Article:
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Album Review: Jake Shears – Last Man Dancing

2 min read
Album Review: Jake Shears - Last Man Dancing - Renowned For Sounds Kayla gives the brand new record a spin...

Jake Shears is the shining host (and seemingly sole survivor) of a T.G.I.F.-style house party in his latest album release, Last Man Dancing. This is the second solo release from the American singer-songwriter, who is best known as co-vocalist of the 2000s band Scissor Sisters. Since their hiatus in 2012, Jake has taken to a solo career beginning with his 2018 self-titled album Jake Shears, which showed off his flair for a dramatic blend of musical influences.

Jake has kept this signature in his genre-fusing new record. Composed of twelve tracks, Last Man Dancing is a two-part celebration that does not stop for anyone. Opening disco-pop anthem Too Much Music glides along funk-filled bass as Jake proclaims, “There can never be too much music for me.” In a flush of high backing vocals and zappy dance rhythms, listeners are encouraged to surrender to the music before entering second track Do The Television. It is another disco number led by a throbbing bass line to underpin an alluring lyrical flow evocative of Prince’s early work. Third track Voices is the first feature on the album, and it begins with enchantingly floaty vocals from Kylie Minogue while maintaining the flamboyant beats that define the first half of the record.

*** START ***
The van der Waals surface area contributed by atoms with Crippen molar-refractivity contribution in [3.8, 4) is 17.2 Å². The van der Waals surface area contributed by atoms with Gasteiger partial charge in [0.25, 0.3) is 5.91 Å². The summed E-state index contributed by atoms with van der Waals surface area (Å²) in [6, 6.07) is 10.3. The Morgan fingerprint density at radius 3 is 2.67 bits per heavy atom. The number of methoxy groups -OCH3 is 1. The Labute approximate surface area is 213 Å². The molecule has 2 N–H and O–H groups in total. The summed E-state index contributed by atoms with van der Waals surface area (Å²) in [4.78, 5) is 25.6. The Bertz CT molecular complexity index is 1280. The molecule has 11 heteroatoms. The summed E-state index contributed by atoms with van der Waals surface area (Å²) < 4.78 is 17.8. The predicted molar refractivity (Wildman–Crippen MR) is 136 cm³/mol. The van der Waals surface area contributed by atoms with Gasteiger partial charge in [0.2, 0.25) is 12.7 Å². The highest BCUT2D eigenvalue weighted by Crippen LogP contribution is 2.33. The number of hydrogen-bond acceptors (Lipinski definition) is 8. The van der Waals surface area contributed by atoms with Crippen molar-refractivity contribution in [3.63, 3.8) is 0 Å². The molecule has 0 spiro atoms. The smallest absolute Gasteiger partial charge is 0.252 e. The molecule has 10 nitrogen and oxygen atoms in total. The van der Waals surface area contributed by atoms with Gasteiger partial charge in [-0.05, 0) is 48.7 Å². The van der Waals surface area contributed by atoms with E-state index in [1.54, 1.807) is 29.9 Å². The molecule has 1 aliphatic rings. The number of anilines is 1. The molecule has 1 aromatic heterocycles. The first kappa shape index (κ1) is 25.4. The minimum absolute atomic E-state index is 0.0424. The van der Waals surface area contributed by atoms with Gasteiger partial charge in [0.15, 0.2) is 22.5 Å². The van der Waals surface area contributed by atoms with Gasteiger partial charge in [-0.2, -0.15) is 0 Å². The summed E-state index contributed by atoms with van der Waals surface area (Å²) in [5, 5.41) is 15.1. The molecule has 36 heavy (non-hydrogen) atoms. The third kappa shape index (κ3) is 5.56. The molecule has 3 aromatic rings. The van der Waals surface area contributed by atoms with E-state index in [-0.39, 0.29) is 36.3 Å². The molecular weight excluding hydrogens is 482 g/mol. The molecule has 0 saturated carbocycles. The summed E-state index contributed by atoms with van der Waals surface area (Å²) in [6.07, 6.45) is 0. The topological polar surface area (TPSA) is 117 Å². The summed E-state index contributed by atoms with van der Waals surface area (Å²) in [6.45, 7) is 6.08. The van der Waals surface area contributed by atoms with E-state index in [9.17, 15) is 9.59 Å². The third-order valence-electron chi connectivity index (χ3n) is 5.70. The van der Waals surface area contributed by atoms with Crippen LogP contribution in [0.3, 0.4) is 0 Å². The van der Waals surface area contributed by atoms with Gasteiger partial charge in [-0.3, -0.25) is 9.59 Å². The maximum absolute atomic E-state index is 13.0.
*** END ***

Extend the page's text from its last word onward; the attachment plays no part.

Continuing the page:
This jaunty sound simmers down with title track Last Man Dancing. Through an ABBA-inspired keyboard melody and a surprise saxophone piece, Jake’s feet do not fail him now. “I’m gonna be/The last man dancing/At the end of the night/Underneath the strobe light.” From this point, the album becomes a free-flowing house mix with features from Le Chev, Amber Martin, and Big Freedia. 8 Ball, Devil Came Down The Dance Floor, Mess of Me, Doses and Radio Eyes create a high-energy blend that does not lull. Final track Diamonds Don’t Burn mirrors the last song of the night. It does not adhere to the house groove, but instead incorporates recognisable acoustic elements and a singable chorus to bring the album to a lighter close.

While Last Man Dancing pulls from familiar influences, Jake finds a way to make it his own event with something for everyone. The record emulates the experience of a night out. Beginning with palatable dance ballads before progressing into a darker electronic sound, a dull moment is never met as Jake appears committed to keep his audience moving from start to finish.